Livestock producers across NSW are being alerted to the risks for cattle from old batteries lying around their properties, following reports that 280 cattle have been exposed to lead toxins in the last three months.
NSW Department of Primary Industries (DPI) veterinarian, Liz Bolin, said 17 cattle deaths from lead poisoning were reported since July 2021.
“All recent cases reported involved young cattle and old car batteries which could have been avoided by removing batteries from paddocks before cattle had access,” Dr Bolin said.
“The public can be reassured, livestock exposed to lead must be assessed by a veterinarian to ensure they are safe for human consumption, restricting lead-affected animals from slaughter.
“Prevention is the best strategy and removing the animals’ access to lead sources is the first step.”
Dr Bolin said cattle are inquisitive by nature and tend to chew on novel objects.
“Old battery casings can be brittle and break up, giving cattle access to lead. One broken battery potentially contains enough lead to kill a dozen or more cattle, while other potential sources include lead-based paint and waste oil,” she said.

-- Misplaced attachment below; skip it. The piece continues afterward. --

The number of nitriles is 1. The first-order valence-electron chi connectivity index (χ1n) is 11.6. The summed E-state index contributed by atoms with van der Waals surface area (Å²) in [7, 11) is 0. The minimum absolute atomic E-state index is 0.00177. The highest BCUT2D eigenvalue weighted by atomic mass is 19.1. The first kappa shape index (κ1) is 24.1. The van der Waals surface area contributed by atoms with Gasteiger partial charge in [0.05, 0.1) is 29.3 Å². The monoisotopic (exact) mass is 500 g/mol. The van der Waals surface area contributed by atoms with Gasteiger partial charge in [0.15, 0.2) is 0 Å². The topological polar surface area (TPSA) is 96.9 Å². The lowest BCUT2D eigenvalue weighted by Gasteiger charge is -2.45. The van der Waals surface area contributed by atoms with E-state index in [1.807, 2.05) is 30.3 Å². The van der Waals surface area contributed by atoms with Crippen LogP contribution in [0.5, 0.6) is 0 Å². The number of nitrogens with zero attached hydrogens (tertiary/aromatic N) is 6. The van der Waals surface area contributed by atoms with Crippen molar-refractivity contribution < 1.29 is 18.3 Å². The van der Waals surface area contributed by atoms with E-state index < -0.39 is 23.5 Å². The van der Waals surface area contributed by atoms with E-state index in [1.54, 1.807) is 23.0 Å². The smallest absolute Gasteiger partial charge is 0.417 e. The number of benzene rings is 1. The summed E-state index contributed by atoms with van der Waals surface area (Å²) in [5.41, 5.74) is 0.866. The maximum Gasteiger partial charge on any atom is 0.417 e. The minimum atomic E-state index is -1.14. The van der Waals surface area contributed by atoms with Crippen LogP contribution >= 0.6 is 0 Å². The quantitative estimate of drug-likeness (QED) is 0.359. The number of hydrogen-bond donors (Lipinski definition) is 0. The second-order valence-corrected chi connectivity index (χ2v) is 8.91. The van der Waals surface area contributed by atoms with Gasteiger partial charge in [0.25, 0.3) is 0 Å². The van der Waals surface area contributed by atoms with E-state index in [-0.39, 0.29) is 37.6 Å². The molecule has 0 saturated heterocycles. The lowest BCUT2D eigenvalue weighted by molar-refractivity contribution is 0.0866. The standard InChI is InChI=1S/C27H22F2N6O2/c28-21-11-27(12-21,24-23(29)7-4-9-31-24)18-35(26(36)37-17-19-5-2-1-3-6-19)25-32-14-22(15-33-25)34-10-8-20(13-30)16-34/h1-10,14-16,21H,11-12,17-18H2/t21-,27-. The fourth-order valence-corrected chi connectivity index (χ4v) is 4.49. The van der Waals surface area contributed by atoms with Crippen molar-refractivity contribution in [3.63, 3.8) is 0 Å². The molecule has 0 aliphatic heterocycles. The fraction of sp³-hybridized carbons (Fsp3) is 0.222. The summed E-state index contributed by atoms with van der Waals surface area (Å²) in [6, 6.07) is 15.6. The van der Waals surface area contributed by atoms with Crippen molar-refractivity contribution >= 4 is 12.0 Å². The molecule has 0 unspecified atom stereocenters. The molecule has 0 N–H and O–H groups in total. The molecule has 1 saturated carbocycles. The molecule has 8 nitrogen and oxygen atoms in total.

Sheep and other animals can ingest and be poisoned by lead, yet cattle are most affected by lead residues.
Often the first sign of lead poisoning is dead cattle. Some cattle may have no signs, while signs of acute lead toxicity include staggering, muscle twitching, teeth grinding and blindness.
All members of the NSW community have a general biosecurity duty to take reasonable steps to prevent food producing animals from having access to items containing lead.
Cattle exposed to lead must undergo a blood test and if positive are permanently identified on the National Livestock Identification Scheme (NLIS) database.
NSW DPI works closely with Local Land Services (LLS) and landholders to support food safety and consumer confidence.